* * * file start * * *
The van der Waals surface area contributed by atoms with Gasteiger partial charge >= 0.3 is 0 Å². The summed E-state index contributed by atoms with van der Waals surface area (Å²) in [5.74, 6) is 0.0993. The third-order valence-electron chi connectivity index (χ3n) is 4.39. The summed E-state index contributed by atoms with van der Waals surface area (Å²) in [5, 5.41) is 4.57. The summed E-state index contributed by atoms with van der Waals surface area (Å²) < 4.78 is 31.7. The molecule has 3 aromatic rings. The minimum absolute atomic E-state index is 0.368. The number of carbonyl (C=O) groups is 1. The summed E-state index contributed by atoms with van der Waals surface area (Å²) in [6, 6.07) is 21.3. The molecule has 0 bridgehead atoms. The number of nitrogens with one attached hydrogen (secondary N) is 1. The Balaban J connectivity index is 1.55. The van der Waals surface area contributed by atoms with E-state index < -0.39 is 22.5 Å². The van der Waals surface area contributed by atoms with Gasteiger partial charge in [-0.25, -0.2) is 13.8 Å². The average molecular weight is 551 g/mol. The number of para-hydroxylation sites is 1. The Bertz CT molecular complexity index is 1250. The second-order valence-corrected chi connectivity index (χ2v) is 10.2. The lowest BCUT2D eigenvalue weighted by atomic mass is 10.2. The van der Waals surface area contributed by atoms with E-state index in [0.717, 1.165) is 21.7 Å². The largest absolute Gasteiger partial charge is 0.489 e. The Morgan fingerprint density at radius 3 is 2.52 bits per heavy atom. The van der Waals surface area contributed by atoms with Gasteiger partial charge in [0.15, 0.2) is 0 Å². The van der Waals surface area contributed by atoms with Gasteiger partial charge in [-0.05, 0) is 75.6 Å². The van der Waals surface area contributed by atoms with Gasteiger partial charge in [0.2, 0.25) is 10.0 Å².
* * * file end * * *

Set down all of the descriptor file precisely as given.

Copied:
The van der Waals surface area contributed by atoms with Gasteiger partial charge >= 0.3 is 0 Å². The summed E-state index contributed by atoms with van der Waals surface area (Å²) in [5.74, 6) is 0.0993. The third-order valence-electron chi connectivity index (χ3n) is 4.39. The summed E-state index contributed by atoms with van der Waals surface area (Å²) in [5, 5.41) is 4.57. The summed E-state index contributed by atoms with van der Waals surface area (Å²) < 4.78 is 31.7. The molecule has 3 aromatic rings. The minimum absolute atomic E-state index is 0.368. The number of carbonyl (C=O) groups is 1. The summed E-state index contributed by atoms with van der Waals surface area (Å²) in [6, 6.07) is 21.3. The molecule has 0 bridgehead atoms. The number of nitrogens with one attached hydrogen (secondary N) is 1. The Balaban J connectivity index is 1.55. The van der Waals surface area contributed by atoms with E-state index < -0.39 is 22.5 Å². The van der Waals surface area contributed by atoms with Gasteiger partial charge in [-0.25, -0.2) is 13.8 Å². The average molecular weight is 551 g/mol. The number of para-hydroxylation sites is 1. The Bertz CT molecular complexity index is 1250. The second-order valence-corrected chi connectivity index (χ2v) is 10.2. The lowest BCUT2D eigenvalue weighted by atomic mass is 10.2. The van der Waals surface area contributed by atoms with E-state index in [0.717, 1.165) is 21.7 Å². The largest absolute Gasteiger partial charge is 0.489 e. The Morgan fingerprint density at radius 3 is 2.52 bits per heavy atom. The van der Waals surface area contributed by atoms with Gasteiger partial charge in [0.15, 0.2) is 0 Å². The van der Waals surface area contributed by atoms with Gasteiger partial charge in [-0.05, 0) is 75.6 Å². The van der Waals surface area contributed by atoms with Gasteiger partial charge in [0.2, 0.25) is 10.0 Å².